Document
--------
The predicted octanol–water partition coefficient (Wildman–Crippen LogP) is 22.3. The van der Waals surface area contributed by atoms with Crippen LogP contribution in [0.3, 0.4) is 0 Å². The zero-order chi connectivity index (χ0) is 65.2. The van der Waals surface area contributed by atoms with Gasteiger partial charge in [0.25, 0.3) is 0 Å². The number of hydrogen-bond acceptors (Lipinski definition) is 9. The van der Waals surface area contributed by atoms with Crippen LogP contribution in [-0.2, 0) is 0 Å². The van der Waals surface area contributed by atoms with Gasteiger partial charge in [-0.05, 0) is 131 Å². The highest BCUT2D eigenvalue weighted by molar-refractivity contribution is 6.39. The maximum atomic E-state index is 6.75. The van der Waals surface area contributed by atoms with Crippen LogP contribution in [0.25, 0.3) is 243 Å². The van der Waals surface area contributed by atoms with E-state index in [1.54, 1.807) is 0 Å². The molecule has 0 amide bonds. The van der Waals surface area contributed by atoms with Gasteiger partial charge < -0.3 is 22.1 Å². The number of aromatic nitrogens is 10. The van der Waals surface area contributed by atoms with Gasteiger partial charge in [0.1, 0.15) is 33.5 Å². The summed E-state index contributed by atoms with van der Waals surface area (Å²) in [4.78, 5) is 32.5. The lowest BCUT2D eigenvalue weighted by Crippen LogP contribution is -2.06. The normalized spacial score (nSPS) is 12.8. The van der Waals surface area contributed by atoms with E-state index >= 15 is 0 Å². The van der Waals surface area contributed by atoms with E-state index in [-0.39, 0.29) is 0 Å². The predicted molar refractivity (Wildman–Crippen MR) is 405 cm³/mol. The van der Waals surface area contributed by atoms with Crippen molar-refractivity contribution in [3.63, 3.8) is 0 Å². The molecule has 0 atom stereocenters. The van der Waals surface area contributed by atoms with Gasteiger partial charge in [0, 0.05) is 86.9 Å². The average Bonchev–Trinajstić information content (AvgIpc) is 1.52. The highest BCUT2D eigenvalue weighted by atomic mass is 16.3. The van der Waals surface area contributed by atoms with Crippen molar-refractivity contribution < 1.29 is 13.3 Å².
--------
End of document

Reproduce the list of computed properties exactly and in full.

The predicted octanol–water partition coefficient (Wildman–Crippen LogP) is 22.3. The van der Waals surface area contributed by atoms with Crippen LogP contribution in [0.3, 0.4) is 0 Å². The zero-order chi connectivity index (χ0) is 65.2. The van der Waals surface area contributed by atoms with Gasteiger partial charge in [0.25, 0.3) is 0 Å². The number of hydrogen-bond acceptors (Lipinski definition) is 9. The van der Waals surface area contributed by atoms with Crippen LogP contribution in [-0.2, 0) is 0 Å². The van der Waals surface area contributed by atoms with Gasteiger partial charge in [-0.05, 0) is 131 Å². The highest BCUT2D eigenvalue weighted by molar-refractivity contribution is 6.39. The maximum atomic E-state index is 6.75. The van der Waals surface area contributed by atoms with Crippen LogP contribution in [0.25, 0.3) is 243 Å². The van der Waals surface area contributed by atoms with E-state index in [1.54, 1.807) is 0 Å². The molecule has 0 amide bonds. The van der Waals surface area contributed by atoms with Gasteiger partial charge < -0.3 is 22.1 Å². The number of aromatic nitrogens is 10. The van der Waals surface area contributed by atoms with Gasteiger partial charge in [0.1, 0.15) is 33.5 Å². The summed E-state index contributed by atoms with van der Waals surface area (Å²) in [4.78, 5) is 32.5. The lowest BCUT2D eigenvalue weighted by Crippen LogP contribution is -2.06. The normalized spacial score (nSPS) is 12.8. The van der Waals surface area contributed by atoms with E-state index >= 15 is 0 Å². The van der Waals surface area contributed by atoms with E-state index in [-0.39, 0.29) is 0 Å². The predicted molar refractivity (Wildman–Crippen MR) is 405 cm³/mol. The van der Waals surface area contributed by atoms with Crippen molar-refractivity contribution in [3.63, 3.8) is 0 Å². The molecule has 0 atom stereocenters. The van der Waals surface area contributed by atoms with Gasteiger partial charge in [0, 0.05) is 86.9 Å². The average Bonchev–Trinajstić information content (AvgIpc) is 1.52. The highest BCUT2D eigenvalue weighted by atomic mass is 16.3. The van der Waals surface area contributed by atoms with Crippen molar-refractivity contribution < 1.29 is 13.3 Å².